When you edit styles, a quick way to move from style element property to style element property is to click the style element property in the Preview section of the Edit Style page. This selects the style element property and displays all of its values for editing
Add some portlets and items to the Source and Target pages. Publish the Source page as a portlet. Place the Source page portlet onto the Target page.
For the Source page, experiment with selecting and de-selecting Use Style Of Page On Which Portlet Is Placed, and viewing the result on the Target page. Also, experiment with specifying and clearing the value field for the Background property of Target Style's Common style element.
When you publish a page as a portlet, you are given the opportunity to use the source page's style or to use the style of the containing page. Using the style of the containing page works in most cases. The exception is when the source page is provided through the Federated Portal Adapter. In such cases, the setting to use the style of the containing page is ignored. The page portlet uses whatever style is applied to its source.
An exception to this is when the page skin uses a class generated by an Oracle Portal style. For example, you can place an Oracle Portal style element class in the <body> HTML tag:
<BODY style="margin:0px" class="Bodyid2siteid0">. Should you change the style declaratively, through the Oracle Portal user interface, the change is reflected as well in the template that references the style class.
This enables you to change the Background Color of all pages that use the page skin through the declarative style. (For more information on Oracle Portal style element classes, see Section 11.12, "Using Portal Style Element Classes in HTML Templates and CSSs".)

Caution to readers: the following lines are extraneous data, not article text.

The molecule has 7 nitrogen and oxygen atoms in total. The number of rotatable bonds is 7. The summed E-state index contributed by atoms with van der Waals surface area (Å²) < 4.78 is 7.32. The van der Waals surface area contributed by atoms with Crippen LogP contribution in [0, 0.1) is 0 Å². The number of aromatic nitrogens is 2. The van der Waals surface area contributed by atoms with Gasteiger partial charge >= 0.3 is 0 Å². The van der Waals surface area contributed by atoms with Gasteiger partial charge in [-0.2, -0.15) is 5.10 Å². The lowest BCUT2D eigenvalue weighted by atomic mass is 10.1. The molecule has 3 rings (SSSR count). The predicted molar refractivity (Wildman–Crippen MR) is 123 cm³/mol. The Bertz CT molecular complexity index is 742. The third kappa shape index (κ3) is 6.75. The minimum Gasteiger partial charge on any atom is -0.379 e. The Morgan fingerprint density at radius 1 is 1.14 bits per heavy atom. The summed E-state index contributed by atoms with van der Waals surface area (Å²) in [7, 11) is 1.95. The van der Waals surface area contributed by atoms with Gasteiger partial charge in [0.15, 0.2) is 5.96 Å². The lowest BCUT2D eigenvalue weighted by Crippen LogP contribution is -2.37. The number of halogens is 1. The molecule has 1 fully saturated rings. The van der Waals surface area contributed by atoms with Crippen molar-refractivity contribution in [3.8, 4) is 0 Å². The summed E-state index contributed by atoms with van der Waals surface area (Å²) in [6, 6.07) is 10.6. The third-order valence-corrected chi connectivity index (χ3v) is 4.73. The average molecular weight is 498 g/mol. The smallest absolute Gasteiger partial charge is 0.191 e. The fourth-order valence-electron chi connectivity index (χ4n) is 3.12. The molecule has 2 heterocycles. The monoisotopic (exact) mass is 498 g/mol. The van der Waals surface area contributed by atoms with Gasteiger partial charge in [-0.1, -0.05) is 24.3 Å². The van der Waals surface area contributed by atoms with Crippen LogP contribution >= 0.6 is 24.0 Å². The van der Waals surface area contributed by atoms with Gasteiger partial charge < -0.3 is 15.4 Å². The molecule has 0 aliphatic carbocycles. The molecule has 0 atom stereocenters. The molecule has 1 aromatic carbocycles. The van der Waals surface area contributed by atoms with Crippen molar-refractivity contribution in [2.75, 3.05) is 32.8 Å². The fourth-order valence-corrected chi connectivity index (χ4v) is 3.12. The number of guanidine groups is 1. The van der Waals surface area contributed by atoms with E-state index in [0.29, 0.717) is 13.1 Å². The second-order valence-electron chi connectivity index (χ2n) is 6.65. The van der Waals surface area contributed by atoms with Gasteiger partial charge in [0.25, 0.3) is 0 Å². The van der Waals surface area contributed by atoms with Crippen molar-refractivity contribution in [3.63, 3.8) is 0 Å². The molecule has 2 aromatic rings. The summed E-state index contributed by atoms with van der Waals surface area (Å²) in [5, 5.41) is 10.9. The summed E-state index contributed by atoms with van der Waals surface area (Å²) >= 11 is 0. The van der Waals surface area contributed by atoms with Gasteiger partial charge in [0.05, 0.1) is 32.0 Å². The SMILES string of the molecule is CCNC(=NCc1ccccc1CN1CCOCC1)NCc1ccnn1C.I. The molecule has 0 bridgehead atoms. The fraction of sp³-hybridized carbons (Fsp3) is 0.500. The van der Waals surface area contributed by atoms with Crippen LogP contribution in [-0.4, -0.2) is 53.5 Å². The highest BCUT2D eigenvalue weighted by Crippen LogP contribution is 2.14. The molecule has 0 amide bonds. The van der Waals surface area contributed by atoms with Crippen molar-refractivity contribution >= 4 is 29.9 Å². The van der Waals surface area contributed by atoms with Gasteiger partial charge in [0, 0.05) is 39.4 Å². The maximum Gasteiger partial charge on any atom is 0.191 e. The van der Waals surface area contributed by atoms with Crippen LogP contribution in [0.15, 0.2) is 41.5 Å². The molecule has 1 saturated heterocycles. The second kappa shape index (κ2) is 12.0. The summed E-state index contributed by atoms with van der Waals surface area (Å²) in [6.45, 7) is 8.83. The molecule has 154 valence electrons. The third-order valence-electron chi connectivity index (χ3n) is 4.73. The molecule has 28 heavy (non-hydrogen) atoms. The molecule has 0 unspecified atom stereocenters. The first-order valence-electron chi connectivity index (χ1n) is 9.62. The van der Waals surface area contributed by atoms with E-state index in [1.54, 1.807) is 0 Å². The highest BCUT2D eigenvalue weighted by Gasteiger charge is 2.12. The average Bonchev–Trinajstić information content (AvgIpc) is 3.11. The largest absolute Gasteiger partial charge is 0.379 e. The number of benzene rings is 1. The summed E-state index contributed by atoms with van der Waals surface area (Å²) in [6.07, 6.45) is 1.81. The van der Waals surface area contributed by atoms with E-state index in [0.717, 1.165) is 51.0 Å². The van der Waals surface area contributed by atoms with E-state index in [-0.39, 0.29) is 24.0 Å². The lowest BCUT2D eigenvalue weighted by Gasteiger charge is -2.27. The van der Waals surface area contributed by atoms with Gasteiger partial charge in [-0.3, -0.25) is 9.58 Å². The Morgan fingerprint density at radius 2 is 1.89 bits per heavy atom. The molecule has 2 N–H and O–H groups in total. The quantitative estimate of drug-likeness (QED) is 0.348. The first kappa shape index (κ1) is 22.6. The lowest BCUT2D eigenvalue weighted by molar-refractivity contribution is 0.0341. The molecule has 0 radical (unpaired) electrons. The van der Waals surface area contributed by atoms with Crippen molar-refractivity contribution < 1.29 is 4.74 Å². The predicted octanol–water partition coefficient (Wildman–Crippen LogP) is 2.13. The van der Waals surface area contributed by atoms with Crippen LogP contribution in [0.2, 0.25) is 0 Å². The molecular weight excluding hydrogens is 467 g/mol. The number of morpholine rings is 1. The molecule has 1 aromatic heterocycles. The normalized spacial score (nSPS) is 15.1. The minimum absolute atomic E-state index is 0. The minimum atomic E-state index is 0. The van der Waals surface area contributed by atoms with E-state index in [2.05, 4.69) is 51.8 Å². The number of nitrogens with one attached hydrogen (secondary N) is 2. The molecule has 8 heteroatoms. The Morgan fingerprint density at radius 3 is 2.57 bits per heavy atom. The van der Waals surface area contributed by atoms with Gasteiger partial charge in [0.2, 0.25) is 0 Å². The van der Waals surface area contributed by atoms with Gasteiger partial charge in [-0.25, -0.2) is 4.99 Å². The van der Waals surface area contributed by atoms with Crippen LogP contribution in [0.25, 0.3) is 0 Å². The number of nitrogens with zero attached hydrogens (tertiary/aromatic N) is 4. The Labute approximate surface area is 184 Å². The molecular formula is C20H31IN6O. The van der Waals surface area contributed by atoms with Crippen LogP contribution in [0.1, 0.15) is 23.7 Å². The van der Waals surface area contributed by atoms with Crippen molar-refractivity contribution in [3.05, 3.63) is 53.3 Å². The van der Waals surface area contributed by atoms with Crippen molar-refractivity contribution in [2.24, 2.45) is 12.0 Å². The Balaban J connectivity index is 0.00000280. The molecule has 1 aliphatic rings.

Check the applied style's Common style element, specifically check the hexadecimal value entered for the Background property's Background Color attribute. If you enter a hexidecimal color value that does not also appear in the color palette, tabs and portlets do not display with rounded corners.
It could be that the HTML template not only calls the CSS but also includes the #page.style# HTML template substitution tag. Or the template header includes Oracle Portal style element classes between <style></style> tags as well as the #page.style# tag.
If either of these is the case, consider removing the #page.style# tag. This tag calls the Oracle Portal style, which may include the same style element classes specified in the CSS or embedded between the <style></style> tags. This causes conflict, with the portal doing its best to figure out which style element class specifications to use.
It might also be that you have not applied the Main style to all relevant pages. If so, then the variable values associated with some of the style element classes (idnsiteidnn) do not match up with those of the Oracle Portal style selected for the page.
Go to all affected pages, and select the Main style. The Main style, which comes from the Shared Objects page group, always provides the variable values
id1siteid0, making it predictable and thus allowing for consistent results.
To ensure that a page portlet or navigation page uses its own background color, rather than the one specified for the page it is placed on:
Ensure that the page portlet or navigation page uses its own style when it is published as a portlet (that is, do not select this option for the page or navigation page that you are using as a portlet).
In the style that is used by the target page (that is, the page where you place the page portlet or navigation page), set Portlet Body Color style element to Null (no value).